St. Basil the Great

(~330 - 379)

St. Basil the GreatSt. Basil the Great was born at Caesarea of Cappadocia in 329 or 330. He was one of ten children of St. Basil the Elder and St. Emmelia. Several of his brothers and sisters are honored among the saints, including St. Gregory of Nyssa and St. Macrina. His parents both came from devout families, suffering under the persecution of Maximinus Galerius. St. Emmelia was the daughter of a martyr. While he was still young, his father died and the family moved to the estate of his grandmother Macrina at Annesi in Pontus. He attended school in Caesarea, as well as Constantinople and Athens, where he became a close companion of St. Gregory Nazianzen in 352. From St. Gregory’s letters, we know that Basil was distinguished for his brilliant mind and serious character. He associated with only the most serious students and he was very industrious, excelling in grammar, rhetoric, philosophy, geometry, and medicine.

A little later, he opened a school of oratory in Caesarea and practiced law. His great success as a student and then as a distinguished professor gave him some degree of worldliness and a belief in his own self-sufficiency according to his brother, St. Gregory. He grew in the spiritual life through the influence of the Bishop of Caesarea, Dianius as well as his sister Macrina, who had founded a religious community on the family estate at Annesi.

Through the many saintly influences on him in his life at that time, he turned away from worldliness and care for things of this life. He traveled throughout Asia Minor visiting various monasteries and learning the ways of piety and austerity. He decided to become a monk and founded a monastery in Pontus which he directed for five years. He wrote a famous monastic rule which has proved the most lasting of those in the East, gaining him the title of the Father of Oriental monasticism.

When Dianius died in 362, it is believed that Basil had some role in the election of his successor, St. Eusebius. Eusebius encouraged Basil to become a priest and gave him great responsibility in the administration of the diocese. His skill in this role caused some conflict between Basil and Eusebius, so Basil withdrew to Pontus for some time, but returned and was reconciled with Eusebius through the efforts of St. Gregory Nazianzus. After this, there is no evidence of further discord between the two. While Eusebius continued as bishop of the diocese, Basil carried out the administration of the diocese and was seen as the leader of it during a critical time when Emperor Valens tried to impose Arianism on the clergy and people under his control.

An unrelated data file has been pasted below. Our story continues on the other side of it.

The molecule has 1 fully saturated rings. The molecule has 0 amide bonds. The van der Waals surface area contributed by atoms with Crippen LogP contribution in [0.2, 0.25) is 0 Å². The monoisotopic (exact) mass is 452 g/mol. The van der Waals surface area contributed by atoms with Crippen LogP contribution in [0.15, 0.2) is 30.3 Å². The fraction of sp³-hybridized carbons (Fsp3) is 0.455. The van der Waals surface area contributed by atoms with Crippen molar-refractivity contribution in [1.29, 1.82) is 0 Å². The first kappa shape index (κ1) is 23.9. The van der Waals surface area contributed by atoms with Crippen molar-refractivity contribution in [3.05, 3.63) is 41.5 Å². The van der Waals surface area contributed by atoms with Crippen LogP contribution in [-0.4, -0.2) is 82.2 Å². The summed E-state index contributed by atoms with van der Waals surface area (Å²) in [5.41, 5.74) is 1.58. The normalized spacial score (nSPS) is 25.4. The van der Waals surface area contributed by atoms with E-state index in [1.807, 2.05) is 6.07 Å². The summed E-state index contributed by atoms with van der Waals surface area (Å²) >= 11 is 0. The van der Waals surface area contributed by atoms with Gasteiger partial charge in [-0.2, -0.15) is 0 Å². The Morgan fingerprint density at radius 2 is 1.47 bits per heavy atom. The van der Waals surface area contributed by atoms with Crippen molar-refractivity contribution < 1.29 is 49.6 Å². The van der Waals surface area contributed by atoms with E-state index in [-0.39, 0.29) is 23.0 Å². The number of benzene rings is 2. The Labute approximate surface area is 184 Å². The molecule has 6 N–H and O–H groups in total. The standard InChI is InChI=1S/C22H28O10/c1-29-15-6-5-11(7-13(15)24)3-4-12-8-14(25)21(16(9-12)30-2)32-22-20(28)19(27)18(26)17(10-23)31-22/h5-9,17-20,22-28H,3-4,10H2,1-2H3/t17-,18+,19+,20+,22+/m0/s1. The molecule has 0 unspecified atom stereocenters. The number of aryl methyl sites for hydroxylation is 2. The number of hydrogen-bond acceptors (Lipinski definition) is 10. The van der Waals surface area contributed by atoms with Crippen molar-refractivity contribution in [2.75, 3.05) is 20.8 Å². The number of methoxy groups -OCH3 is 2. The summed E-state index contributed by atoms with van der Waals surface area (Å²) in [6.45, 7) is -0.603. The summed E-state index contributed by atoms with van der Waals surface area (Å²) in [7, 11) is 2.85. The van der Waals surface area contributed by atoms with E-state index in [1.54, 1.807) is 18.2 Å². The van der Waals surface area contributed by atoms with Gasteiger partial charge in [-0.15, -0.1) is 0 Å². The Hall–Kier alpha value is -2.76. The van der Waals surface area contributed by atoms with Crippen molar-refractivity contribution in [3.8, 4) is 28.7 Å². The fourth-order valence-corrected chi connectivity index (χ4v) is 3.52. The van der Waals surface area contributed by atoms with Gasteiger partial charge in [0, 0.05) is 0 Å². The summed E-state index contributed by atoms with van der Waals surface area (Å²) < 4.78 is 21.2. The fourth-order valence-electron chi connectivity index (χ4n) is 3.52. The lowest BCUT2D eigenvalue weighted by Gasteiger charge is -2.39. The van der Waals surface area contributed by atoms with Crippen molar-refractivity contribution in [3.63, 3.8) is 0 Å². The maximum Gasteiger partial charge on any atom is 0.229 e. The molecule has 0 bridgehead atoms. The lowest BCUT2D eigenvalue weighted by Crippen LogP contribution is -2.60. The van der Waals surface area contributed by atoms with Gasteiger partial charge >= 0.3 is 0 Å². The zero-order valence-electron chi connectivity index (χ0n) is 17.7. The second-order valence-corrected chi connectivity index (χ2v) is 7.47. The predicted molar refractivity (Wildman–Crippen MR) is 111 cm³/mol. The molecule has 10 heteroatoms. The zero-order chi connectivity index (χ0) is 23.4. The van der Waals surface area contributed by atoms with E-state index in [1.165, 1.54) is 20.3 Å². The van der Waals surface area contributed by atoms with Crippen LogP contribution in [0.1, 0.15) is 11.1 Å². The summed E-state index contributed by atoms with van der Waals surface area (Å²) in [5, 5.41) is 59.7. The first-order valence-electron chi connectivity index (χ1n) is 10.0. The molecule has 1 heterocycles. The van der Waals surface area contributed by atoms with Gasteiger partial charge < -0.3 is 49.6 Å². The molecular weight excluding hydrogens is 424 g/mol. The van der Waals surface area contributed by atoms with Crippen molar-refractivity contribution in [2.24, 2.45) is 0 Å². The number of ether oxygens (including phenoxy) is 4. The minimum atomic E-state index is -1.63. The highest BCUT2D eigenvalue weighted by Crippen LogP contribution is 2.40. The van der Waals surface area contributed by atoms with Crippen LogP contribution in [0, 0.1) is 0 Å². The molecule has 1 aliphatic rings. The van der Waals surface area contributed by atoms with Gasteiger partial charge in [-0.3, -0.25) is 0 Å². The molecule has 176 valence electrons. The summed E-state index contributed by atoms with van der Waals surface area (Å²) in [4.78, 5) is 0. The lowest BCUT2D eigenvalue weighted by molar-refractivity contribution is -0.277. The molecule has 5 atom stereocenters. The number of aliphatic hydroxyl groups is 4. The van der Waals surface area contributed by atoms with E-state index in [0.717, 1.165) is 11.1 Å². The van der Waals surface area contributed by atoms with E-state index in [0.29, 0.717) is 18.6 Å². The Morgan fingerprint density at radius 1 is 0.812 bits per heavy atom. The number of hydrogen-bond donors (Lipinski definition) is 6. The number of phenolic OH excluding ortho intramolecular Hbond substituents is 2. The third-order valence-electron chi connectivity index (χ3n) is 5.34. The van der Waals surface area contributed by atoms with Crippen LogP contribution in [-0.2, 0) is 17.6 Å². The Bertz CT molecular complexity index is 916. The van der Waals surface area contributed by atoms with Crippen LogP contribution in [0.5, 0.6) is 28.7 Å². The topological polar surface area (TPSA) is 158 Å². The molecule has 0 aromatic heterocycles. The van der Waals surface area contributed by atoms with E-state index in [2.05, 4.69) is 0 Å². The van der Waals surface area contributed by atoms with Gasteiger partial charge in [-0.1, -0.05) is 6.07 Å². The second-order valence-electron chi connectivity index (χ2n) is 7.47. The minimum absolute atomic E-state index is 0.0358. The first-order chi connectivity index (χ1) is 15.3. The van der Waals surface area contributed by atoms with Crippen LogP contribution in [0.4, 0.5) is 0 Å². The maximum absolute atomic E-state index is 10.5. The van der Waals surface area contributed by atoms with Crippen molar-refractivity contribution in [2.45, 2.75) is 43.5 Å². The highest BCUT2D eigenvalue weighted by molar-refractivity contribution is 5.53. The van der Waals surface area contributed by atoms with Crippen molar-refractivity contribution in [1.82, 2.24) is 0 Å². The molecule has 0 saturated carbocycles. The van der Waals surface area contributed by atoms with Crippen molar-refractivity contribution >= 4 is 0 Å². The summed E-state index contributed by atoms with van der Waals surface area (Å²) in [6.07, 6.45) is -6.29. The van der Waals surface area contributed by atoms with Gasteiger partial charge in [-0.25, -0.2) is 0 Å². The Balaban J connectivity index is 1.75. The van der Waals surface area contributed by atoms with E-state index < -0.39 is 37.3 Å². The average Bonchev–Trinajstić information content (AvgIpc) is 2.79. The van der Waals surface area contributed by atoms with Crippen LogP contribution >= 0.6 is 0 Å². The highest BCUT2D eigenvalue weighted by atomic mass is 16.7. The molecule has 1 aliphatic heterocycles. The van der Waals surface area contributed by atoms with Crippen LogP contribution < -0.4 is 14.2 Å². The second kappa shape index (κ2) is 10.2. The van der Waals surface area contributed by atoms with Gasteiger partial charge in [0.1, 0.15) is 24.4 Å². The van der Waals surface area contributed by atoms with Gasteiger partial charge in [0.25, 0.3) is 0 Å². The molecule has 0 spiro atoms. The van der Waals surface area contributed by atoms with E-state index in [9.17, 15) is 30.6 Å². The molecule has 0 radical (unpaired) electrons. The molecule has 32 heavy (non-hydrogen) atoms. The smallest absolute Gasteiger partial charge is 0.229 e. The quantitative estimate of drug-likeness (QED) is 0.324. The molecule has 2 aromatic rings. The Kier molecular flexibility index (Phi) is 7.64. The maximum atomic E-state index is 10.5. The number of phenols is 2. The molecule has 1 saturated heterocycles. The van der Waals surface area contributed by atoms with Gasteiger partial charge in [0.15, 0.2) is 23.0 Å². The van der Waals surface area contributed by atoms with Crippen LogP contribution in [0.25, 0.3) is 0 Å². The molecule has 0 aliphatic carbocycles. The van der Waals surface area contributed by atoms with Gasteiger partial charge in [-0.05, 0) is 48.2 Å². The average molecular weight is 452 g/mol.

After founding several other monasteries, he was made bishop of Caesarea in 370. In this post until his death in 379, he continued to be a man of vast learning and constant activity, genuine eloquence and immense charity. At this time, Caesarea was a very important diocese. It’s bishop was the Metropolitan of Cappadocia and Exarch of Pontus, which included more than half of Asia Minor. St. Athanasius was pleased with his election as bishop of this important diocese, but Valens and a large group of Arian clergy were not. By this time, Basil’s discipline and orthodoxy were clear to all and this aided him in his difficult task of working with hostile bishops and sovereign rulers. Through careful use of gentle, yet firm correction, he won over most of his opponents. In addition to the spiritual battles he fought, he was also a champion for the poor, coming to the aid of victims of drought and famine.

Even though basil was encumbered by heavy responsibilities in his own diocese, he devoted a good deal of effort to stamping out heresy in distant places though copious letters. Through his work, the Church could claim victory over Arianism in the Byzantine East, and the Council of Constantinople in 381-82 denounced it due to his efforts. He fought against simony, prostitution, and clerical sloth.

Basil died 1 January, 379. He was widely mourned by Jews, pagans, and people from far off lands as well as his own local Christians. He is remembered as one of the greatest Saints in Church history and was named a Doctor of the Church. Throughout his life he produced numerous letters and books, many of which survive today. His feast day is January 2.

Books by St. Basil the Great

On the Holy Spirit374On the Holy Spirit by St. Basil the Great was written to prove the divinity of the Holy Spirit using the Sacred Scriptures and early Christian tradition.